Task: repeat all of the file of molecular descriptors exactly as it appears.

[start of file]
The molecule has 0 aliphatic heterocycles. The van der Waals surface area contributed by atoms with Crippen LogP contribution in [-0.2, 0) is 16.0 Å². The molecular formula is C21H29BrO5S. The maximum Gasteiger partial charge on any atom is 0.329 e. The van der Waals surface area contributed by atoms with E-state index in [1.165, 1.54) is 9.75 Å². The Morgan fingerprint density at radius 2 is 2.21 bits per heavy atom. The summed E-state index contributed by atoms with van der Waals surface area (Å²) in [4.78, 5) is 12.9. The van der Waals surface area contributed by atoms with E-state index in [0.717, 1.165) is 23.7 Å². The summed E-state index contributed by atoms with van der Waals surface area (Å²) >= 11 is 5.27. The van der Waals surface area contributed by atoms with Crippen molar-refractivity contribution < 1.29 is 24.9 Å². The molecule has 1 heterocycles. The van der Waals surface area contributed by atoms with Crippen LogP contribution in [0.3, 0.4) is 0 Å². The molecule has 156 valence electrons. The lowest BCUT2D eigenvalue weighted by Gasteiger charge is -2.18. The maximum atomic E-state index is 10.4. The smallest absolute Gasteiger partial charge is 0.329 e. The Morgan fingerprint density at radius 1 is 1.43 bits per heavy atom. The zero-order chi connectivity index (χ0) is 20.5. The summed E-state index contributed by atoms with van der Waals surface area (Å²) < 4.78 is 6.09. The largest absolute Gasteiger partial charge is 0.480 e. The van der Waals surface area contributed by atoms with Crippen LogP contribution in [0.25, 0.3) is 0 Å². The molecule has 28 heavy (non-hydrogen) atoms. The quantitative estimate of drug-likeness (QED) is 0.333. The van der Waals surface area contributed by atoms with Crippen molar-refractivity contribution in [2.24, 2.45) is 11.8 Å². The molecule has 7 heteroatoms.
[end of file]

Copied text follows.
The molecule has 0 aliphatic heterocycles. The van der Waals surface area contributed by atoms with Crippen LogP contribution in [-0.2, 0) is 16.0 Å². The molecular formula is C21H29BrO5S. The maximum Gasteiger partial charge on any atom is 0.329 e. The van der Waals surface area contributed by atoms with E-state index in [1.165, 1.54) is 9.75 Å². The Morgan fingerprint density at radius 2 is 2.21 bits per heavy atom. The summed E-state index contributed by atoms with van der Waals surface area (Å²) in [4.78, 5) is 12.9. The van der Waals surface area contributed by atoms with E-state index in [0.717, 1.165) is 23.7 Å². The summed E-state index contributed by atoms with van der Waals surface area (Å²) >= 11 is 5.27. The van der Waals surface area contributed by atoms with Crippen molar-refractivity contribution < 1.29 is 24.9 Å². The molecule has 1 heterocycles. The van der Waals surface area contributed by atoms with Crippen LogP contribution in [0.3, 0.4) is 0 Å². The molecule has 156 valence electrons. The lowest BCUT2D eigenvalue weighted by Gasteiger charge is -2.18. The maximum atomic E-state index is 10.4. The smallest absolute Gasteiger partial charge is 0.329 e. The Morgan fingerprint density at radius 1 is 1.43 bits per heavy atom. The zero-order chi connectivity index (χ0) is 20.5. The summed E-state index contributed by atoms with van der Waals surface area (Å²) < 4.78 is 6.09. The largest absolute Gasteiger partial charge is 0.480 e. The van der Waals surface area contributed by atoms with Crippen LogP contribution in [0.25, 0.3) is 0 Å². The molecule has 28 heavy (non-hydrogen) atoms. The quantitative estimate of drug-likeness (QED) is 0.333. The van der Waals surface area contributed by atoms with Crippen molar-refractivity contribution in [2.24, 2.45) is 11.8 Å². The molecule has 7 heteroatoms.